How Chatbots in Supply Chain Are Setting The New Standard for Visibility

July 1, 2016

Supply Chain Management Chatbot

One of the biggest technological steps in customer service this year is the introduction of chatbots into customer interfaces. Consumer messaging is moving to modern channels, like chat apps, and now is a perfect time for companies to start providing customer service using these same channels. Recent research on chatbots by Gartner concludes, "By 2019, requests for customer support through consumer mobile messaging apps will exceed requests for customer support through traditional social media."

Companies like accommodation booking service Booking.com and retailer Sephora have already started automating their customer service using chatbots. Using AI bots not only allows companies to provide cost efficient service 24/7, but opens opportunities to share information with customers using images, videos, maps and other multimedia content.

A chatbots in supply chain are the ideal tools to achieve better supply chain visibility. Supply chain integrations and ERP systems provide existing data and interfaces that are a good basis for automated data retrieval when tracking shipments. When it comes to the exception that customers encounter shipped products and their deliveries are similar, the chatbot can handle reclamations and error processes automatically. And if the customer wants, they can switch to a customer service representative any time, who can continue the chat from where bot left off.

Chatbots Broken Down

Chatbots are made of three basic ingredients: a messaging platform, artificial intelligence and integration. Messaging platforms, like Facebook Messenger, Skype and Kik, take care of the actual chat UI. An AI using language understanding algorithms handles the user's inputs and parses them into a more technical representation which is used to figure out what the user intends to do. And finally, integration is needed to communicate with ERPs, databases or CRM systems to receive the required information and present it to the customer.

Chatbot architecture

When selecting which messaging platforms to support, more is always better. If customers can use the messaging applications they're accustomed to, the communication threshold is lower. Ideally, a chatbot will provide out of the box support for the majority of popular messaging platforms, all of which can be used with the same implementation. And as support for other platforms is added, they will be compatible with existing chatbot integrations.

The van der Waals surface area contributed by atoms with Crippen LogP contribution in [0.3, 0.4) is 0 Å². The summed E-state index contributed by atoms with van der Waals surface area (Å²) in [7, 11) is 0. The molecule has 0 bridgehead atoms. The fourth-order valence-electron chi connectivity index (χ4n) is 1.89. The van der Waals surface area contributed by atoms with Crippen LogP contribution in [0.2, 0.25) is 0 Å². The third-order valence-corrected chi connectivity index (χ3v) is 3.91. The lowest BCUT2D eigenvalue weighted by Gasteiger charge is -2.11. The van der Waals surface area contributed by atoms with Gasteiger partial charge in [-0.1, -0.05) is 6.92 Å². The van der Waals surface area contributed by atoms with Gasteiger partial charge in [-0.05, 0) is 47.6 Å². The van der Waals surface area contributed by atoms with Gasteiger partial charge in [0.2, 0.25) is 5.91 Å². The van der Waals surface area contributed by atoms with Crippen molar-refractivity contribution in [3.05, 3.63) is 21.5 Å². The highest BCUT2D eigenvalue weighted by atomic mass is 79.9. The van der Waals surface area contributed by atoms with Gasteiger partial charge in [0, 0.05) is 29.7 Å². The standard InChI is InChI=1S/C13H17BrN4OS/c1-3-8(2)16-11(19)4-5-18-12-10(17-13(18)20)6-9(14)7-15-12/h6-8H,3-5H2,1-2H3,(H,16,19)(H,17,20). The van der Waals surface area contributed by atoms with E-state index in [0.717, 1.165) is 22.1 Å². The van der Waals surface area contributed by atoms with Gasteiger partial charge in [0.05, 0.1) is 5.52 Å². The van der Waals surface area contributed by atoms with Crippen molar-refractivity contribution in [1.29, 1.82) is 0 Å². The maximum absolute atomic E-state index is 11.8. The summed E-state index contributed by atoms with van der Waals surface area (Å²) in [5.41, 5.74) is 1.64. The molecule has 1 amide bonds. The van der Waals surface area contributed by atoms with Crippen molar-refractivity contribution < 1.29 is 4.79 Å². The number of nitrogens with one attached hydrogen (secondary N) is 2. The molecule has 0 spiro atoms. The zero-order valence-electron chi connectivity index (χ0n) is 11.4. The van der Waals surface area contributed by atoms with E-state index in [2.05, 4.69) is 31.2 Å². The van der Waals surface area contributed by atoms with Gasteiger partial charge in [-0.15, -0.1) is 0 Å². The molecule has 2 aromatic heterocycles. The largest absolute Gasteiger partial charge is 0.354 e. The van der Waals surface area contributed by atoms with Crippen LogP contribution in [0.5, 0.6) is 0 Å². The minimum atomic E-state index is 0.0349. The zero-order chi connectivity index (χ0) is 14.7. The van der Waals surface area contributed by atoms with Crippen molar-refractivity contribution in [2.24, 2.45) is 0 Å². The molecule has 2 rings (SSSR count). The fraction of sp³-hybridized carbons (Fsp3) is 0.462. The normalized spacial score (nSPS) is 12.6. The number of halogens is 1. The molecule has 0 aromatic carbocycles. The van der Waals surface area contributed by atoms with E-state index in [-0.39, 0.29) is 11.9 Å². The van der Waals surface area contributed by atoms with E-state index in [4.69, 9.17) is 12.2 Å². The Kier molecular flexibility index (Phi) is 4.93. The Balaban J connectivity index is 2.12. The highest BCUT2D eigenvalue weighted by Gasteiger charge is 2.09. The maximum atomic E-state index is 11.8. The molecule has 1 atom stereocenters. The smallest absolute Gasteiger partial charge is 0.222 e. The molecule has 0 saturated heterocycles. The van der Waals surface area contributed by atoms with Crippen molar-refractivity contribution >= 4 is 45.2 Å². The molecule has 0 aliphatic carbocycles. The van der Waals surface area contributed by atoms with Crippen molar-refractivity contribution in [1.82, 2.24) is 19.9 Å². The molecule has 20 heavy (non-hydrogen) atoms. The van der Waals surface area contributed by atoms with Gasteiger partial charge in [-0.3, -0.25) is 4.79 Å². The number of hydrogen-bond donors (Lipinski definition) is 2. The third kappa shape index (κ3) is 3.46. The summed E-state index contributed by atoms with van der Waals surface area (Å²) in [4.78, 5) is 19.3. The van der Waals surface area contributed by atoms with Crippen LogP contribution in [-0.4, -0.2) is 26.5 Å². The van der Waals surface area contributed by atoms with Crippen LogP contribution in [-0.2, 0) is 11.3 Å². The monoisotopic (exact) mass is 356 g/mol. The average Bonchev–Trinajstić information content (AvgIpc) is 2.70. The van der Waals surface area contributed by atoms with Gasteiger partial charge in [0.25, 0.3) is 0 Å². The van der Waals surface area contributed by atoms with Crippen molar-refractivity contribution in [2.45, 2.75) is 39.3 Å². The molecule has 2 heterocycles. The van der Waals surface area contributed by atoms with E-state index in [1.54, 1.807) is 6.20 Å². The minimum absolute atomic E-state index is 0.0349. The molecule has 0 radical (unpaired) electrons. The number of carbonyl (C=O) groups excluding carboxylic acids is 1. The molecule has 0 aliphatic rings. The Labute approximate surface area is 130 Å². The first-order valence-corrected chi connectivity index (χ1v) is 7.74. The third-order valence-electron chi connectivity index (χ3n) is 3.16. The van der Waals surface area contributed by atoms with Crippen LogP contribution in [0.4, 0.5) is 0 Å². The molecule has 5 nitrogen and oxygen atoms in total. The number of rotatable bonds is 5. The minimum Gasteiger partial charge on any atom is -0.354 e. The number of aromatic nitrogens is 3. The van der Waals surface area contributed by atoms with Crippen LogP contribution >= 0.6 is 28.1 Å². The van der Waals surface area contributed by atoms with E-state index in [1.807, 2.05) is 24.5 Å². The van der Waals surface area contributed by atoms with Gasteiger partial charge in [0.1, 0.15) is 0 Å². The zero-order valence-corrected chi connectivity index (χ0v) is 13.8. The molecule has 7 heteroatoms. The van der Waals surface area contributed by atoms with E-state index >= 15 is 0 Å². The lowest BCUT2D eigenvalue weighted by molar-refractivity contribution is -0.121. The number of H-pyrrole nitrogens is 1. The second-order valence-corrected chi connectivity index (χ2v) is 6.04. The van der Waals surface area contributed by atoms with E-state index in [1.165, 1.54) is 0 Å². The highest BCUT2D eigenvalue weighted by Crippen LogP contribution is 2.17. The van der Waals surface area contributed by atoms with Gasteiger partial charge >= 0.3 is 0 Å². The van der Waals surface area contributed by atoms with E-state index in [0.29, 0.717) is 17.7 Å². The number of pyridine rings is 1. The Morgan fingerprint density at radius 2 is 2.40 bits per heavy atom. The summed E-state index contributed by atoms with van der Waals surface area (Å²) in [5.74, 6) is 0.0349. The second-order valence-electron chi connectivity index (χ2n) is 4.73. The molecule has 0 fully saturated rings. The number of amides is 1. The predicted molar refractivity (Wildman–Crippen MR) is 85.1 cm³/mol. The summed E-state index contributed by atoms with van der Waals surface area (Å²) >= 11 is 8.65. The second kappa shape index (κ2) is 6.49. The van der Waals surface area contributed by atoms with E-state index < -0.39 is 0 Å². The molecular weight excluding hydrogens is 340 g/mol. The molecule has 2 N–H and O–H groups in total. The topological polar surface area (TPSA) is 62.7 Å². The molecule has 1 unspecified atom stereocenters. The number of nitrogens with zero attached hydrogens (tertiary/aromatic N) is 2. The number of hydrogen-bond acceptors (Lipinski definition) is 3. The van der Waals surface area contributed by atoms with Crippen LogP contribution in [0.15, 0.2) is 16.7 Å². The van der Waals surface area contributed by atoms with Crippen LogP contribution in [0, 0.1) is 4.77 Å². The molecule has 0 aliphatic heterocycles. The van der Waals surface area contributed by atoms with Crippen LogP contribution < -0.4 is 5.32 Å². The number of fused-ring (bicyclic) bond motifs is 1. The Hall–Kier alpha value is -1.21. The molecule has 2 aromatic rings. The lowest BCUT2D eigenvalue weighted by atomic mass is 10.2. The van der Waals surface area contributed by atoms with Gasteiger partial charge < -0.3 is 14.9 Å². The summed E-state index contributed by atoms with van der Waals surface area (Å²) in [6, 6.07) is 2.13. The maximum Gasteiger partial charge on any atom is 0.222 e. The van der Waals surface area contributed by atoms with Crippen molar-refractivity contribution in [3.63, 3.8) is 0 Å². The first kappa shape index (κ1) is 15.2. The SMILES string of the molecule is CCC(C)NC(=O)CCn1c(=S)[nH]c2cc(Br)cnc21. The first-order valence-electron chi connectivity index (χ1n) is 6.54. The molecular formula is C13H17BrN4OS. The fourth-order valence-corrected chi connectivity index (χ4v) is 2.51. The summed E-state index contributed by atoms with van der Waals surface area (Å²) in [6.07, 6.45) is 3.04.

The traditional way of providing supply chain information to the consumer has been providing a tracking code and a web form where the tracking code can be entered and tracking information retrieved. This has multiple disadvantages. When waiting for deliveries, consumers tend to be impatient and want to check for updated information several times a day, even when they know the shipment isn’t due to arrive anytime soon. Currently this requires the user to find the tracking code, go to the webpage, enter the code and submit it over and over again. The tracking codes are usually long combination of numbers and characters, (which can't easily be memorized by non-mathematicians) so customers typically copy them from their emails or other communication channels each time they'd like to know the current status. On the other hand, many of these interfaces require no user authentication, which makes the data publicly available to anyone.

With a chatbot, supply chain companies can make life much simpler for their customers. Shipments can be registered to a customer (using information provided by the customer) and since the users have already authorized the messaging platform, this same information can be used to automatically retrieve shipments and limit the visibility of the data. Even when using a tracking code, the user only has to enter the code once because the bot stores the context of the tracking code in its memory. If the user so requests, the bot will automatically provide status change updates.. And when extra information is needed from the customer (like delivery time window or when a customs clearance procedure is required) that information can be requested using the chatbot and automatically entered into your system without manual labor in between.

Skype chatbot

Modern messaging platforms support a variety of multimedia content, so instead of the traditional text based statuses, the customers can get their tracking information on a map or even on a more visual presentation that the bot can generate. The pictures of the actual package or even its contents can be shown to the user so that they know exactly what they are receiving. If the user requests general information, some guide videos could be played. Essentially, anything you can show on your website, you could be showing directly to the customer who is waiting for your delivery.

You already have the required data and interfaces, now it is the time to start using them to their full capabilities!

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